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I've got a page on my site that requests quite a bit of content via AJAX. The problem I've run into is that if you've been poking around on the site and are on a page that doesn't technically have a URL, you can't copy/paste the URL and send it to someone, since you'll just end up on the home page.

I was looking at facebook, and they use an anchor for a URL that's been requested past the original URL, like this: (if you were on the home page and went to somepage, and that's an AJAX request).

Setting an anchor on the URL wouldn't be a problem at all, since I use <a> tags for all my AJAX stuff anyway, but how would I be able to get mysite.come/#/some-ajax-page/ to work properly and display what some-ajax-page should be and not just try to find the anchor named /some-ajax-page/ in the DOM?

P.S. I use jQuery for my JS and Django server-side

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3 Answers 3

up vote 4 down vote accepted

You can refer to the URL of the current page using the document.location object. This is not standard, but nonetheless, every browser I know supports it. The hash property of that object gives you the part behind the hash sign.

So, in your jquery .ready function, you could probe document.location.hash (for your example url that would evaluate to /somepage), and interpret it to do whatever is necessary to recreate the appropriate state of you page. What logic you need to do here, is of course up to you - we can't smell what states your pages can have, and how you want to represent those in the anchor text.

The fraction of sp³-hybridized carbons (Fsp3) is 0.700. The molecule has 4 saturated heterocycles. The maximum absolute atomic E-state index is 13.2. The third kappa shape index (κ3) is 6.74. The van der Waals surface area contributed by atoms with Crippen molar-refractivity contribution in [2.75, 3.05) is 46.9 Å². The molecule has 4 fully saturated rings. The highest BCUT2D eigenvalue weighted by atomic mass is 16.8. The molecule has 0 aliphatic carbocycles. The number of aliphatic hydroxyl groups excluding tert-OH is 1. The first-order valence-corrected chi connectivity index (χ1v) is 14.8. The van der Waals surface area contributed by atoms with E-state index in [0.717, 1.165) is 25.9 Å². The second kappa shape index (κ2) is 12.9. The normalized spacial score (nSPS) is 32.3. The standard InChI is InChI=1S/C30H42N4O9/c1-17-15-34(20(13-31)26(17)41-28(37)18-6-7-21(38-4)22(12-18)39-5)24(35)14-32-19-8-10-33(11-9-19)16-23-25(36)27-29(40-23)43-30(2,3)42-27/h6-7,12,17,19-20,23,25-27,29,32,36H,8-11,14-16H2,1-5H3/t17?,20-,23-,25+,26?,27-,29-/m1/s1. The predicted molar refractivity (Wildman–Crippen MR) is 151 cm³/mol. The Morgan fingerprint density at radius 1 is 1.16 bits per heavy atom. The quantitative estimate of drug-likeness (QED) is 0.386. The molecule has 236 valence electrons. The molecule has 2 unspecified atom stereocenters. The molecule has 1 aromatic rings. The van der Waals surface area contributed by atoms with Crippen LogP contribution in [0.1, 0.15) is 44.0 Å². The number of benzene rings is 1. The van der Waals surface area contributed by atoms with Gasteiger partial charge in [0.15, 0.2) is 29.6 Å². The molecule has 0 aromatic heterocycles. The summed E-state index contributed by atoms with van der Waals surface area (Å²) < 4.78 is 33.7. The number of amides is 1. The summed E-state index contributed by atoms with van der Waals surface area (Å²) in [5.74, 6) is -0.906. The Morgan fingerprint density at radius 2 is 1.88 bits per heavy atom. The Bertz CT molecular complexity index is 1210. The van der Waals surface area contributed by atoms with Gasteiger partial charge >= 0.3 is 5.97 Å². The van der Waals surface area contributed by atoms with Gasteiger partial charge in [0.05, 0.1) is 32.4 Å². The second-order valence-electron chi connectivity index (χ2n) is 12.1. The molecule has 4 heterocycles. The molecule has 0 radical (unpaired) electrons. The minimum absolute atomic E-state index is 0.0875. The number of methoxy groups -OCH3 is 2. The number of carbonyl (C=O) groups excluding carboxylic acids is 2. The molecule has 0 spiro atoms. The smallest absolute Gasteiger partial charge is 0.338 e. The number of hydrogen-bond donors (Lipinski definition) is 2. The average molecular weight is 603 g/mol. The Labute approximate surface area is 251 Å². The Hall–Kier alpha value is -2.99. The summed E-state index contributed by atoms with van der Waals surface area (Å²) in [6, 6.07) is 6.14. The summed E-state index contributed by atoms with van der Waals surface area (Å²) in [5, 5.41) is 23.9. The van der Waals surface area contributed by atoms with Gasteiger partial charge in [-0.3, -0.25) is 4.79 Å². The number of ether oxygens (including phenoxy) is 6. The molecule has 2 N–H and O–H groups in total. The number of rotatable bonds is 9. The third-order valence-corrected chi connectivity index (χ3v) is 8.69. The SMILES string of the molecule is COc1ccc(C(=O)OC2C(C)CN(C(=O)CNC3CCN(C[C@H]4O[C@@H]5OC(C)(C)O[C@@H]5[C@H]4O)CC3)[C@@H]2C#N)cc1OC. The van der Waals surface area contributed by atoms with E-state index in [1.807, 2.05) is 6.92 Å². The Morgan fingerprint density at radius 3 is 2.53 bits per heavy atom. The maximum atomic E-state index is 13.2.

For more information, see the mozilla documention of the location object. AFAIK all browsers support these properties:

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Great! That's exactly what I was looking for... some way just "reading" what the anchor is in JavaScript. Thanks a ton! – Zack Jan 5 '10 at 18:58

Check out jQuery BBQ. We used something similar on a project recently, and it was pretty slick.

The basic idea is to listen for changes in the hash and run functions (ie fetch a new page via ajax) based off the hash.

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This might just be what I end up using... very nice plug-in, I'm reading about it right now. Thanks! :) – Zack Jan 5 '10 at 19:04
No problem. I hope it helps. – davethegr8 Jan 5 '10 at 19:47

Just get the fragment from the requested URL (you may need to use request.get_full_path() for this), and then construct your page properly on the server.

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I don't believe the URL fragment can be accessed server-side (without deliberately sending it via an AJAX call) - it's entirely client-side. – ceejayoz Jan 5 '10 at 18:56

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